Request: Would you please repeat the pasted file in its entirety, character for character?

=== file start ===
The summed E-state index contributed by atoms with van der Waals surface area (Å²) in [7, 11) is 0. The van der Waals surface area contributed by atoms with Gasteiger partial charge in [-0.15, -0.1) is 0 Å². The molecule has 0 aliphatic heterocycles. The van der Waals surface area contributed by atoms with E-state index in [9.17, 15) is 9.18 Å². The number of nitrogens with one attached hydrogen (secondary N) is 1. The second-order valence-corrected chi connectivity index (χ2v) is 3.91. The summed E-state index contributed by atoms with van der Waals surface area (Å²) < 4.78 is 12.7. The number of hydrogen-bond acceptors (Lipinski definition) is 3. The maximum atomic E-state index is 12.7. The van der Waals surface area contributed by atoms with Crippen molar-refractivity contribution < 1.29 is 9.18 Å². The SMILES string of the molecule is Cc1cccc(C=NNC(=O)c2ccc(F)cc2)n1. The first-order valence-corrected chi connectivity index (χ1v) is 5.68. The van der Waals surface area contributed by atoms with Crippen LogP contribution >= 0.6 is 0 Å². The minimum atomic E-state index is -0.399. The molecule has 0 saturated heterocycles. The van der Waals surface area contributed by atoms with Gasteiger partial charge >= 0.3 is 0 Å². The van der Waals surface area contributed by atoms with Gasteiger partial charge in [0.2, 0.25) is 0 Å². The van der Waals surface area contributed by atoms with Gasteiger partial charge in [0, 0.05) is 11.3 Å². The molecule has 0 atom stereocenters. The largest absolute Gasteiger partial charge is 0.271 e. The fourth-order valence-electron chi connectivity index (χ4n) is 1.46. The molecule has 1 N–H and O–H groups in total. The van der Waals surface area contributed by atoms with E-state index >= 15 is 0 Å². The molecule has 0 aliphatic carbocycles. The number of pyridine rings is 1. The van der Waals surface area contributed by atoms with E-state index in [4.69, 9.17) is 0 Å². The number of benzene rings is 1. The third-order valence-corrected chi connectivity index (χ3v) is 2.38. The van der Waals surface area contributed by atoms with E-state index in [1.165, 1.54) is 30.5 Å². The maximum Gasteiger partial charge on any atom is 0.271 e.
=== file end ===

The summed E-state index contributed by atoms with van der Waals surface area (Å²) in [7, 11) is 0. The van der Waals surface area contributed by atoms with Gasteiger partial charge in [-0.15, -0.1) is 0 Å². The molecule has 0 aliphatic heterocycles. The van der Waals surface area contributed by atoms with E-state index in [9.17, 15) is 9.18 Å². The number of nitrogens with one attached hydrogen (secondary N) is 1. The second-order valence-corrected chi connectivity index (χ2v) is 3.91. The summed E-state index contributed by atoms with van der Waals surface area (Å²) < 4.78 is 12.7. The number of hydrogen-bond acceptors (Lipinski definition) is 3. The maximum atomic E-state index is 12.7. The van der Waals surface area contributed by atoms with Crippen molar-refractivity contribution < 1.29 is 9.18 Å². The SMILES string of the molecule is Cc1cccc(C=NNC(=O)c2ccc(F)cc2)n1. The first-order valence-corrected chi connectivity index (χ1v) is 5.68. The van der Waals surface area contributed by atoms with Crippen LogP contribution >= 0.6 is 0 Å². The minimum atomic E-state index is -0.399. The molecule has 0 saturated heterocycles. The van der Waals surface area contributed by atoms with Gasteiger partial charge >= 0.3 is 0 Å². The van der Waals surface area contributed by atoms with Gasteiger partial charge in [0.2, 0.25) is 0 Å². The van der Waals surface area contributed by atoms with Gasteiger partial charge in [0, 0.05) is 11.3 Å². The molecule has 0 atom stereocenters. The largest absolute Gasteiger partial charge is 0.271 e. The fourth-order valence-electron chi connectivity index (χ4n) is 1.46. The molecule has 1 N–H and O–H groups in total. The van der Waals surface area contributed by atoms with E-state index >= 15 is 0 Å². The molecule has 0 aliphatic carbocycles. The number of pyridine rings is 1. The van der Waals surface area contributed by atoms with E-state index in [4.69, 9.17) is 0 Å². The number of benzene rings is 1. The third-order valence-corrected chi connectivity index (χ3v) is 2.38. The van der Waals surface area contributed by atoms with E-state index in [1.165, 1.54) is 30.5 Å². The maximum Gasteiger partial charge on any atom is 0.271 e.